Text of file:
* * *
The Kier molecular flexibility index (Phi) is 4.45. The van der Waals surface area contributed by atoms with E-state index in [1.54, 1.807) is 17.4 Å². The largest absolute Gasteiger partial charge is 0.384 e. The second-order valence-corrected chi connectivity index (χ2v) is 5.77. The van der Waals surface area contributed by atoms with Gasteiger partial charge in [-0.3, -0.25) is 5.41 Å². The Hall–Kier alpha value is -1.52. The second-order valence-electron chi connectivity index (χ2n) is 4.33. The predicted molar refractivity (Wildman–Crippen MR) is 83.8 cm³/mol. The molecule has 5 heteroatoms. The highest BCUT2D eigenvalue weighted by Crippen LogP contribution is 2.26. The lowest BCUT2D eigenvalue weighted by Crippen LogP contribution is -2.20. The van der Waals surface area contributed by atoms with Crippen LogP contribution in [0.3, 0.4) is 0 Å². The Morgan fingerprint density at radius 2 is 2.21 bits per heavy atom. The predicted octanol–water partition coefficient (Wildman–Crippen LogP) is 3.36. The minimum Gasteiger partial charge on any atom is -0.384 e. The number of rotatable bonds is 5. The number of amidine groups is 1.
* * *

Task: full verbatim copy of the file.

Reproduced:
The Kier molecular flexibility index (Phi) is 4.45. The van der Waals surface area contributed by atoms with E-state index in [1.54, 1.807) is 17.4 Å². The largest absolute Gasteiger partial charge is 0.384 e. The second-order valence-corrected chi connectivity index (χ2v) is 5.77. The van der Waals surface area contributed by atoms with Gasteiger partial charge in [-0.3, -0.25) is 5.41 Å². The Hall–Kier alpha value is -1.52. The second-order valence-electron chi connectivity index (χ2n) is 4.33. The predicted molar refractivity (Wildman–Crippen MR) is 83.8 cm³/mol. The molecule has 5 heteroatoms. The highest BCUT2D eigenvalue weighted by Crippen LogP contribution is 2.26. The lowest BCUT2D eigenvalue weighted by Crippen LogP contribution is -2.20. The van der Waals surface area contributed by atoms with Crippen LogP contribution in [0.3, 0.4) is 0 Å². The Morgan fingerprint density at radius 2 is 2.21 bits per heavy atom. The predicted octanol–water partition coefficient (Wildman–Crippen LogP) is 3.36. The minimum Gasteiger partial charge on any atom is -0.384 e. The number of rotatable bonds is 5. The number of amidine groups is 1.